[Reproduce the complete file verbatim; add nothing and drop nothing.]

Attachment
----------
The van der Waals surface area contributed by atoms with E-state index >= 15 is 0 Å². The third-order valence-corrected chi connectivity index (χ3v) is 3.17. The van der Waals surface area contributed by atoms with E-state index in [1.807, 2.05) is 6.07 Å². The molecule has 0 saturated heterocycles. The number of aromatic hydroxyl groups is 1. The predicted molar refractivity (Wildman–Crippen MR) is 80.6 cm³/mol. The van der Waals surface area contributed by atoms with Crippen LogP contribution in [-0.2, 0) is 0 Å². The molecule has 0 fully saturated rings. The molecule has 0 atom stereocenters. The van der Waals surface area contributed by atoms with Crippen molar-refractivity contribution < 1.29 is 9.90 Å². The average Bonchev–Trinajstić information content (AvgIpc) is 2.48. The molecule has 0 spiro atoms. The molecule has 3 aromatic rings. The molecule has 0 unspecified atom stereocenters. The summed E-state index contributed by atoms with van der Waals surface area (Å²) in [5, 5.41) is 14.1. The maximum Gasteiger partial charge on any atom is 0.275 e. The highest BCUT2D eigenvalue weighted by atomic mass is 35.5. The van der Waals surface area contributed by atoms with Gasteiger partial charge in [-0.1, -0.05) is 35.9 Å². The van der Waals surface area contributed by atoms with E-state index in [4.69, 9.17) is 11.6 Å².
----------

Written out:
The van der Waals surface area contributed by atoms with E-state index >= 15 is 0 Å². The third-order valence-corrected chi connectivity index (χ3v) is 3.17. The van der Waals surface area contributed by atoms with E-state index in [1.807, 2.05) is 6.07 Å². The molecule has 0 saturated heterocycles. The number of aromatic hydroxyl groups is 1. The predicted molar refractivity (Wildman–Crippen MR) is 80.6 cm³/mol. The van der Waals surface area contributed by atoms with Crippen LogP contribution in [-0.2, 0) is 0 Å². The molecule has 0 fully saturated rings. The molecule has 0 atom stereocenters. The van der Waals surface area contributed by atoms with Crippen molar-refractivity contribution < 1.29 is 9.90 Å². The average Bonchev–Trinajstić information content (AvgIpc) is 2.48. The molecule has 0 spiro atoms. The molecule has 3 aromatic rings. The molecule has 0 unspecified atom stereocenters. The summed E-state index contributed by atoms with van der Waals surface area (Å²) in [5, 5.41) is 14.1. The maximum Gasteiger partial charge on any atom is 0.275 e. The highest BCUT2D eigenvalue weighted by atomic mass is 35.5. The van der Waals surface area contributed by atoms with Gasteiger partial charge in [-0.1, -0.05) is 35.9 Å². The van der Waals surface area contributed by atoms with E-state index in [4.69, 9.17) is 11.6 Å².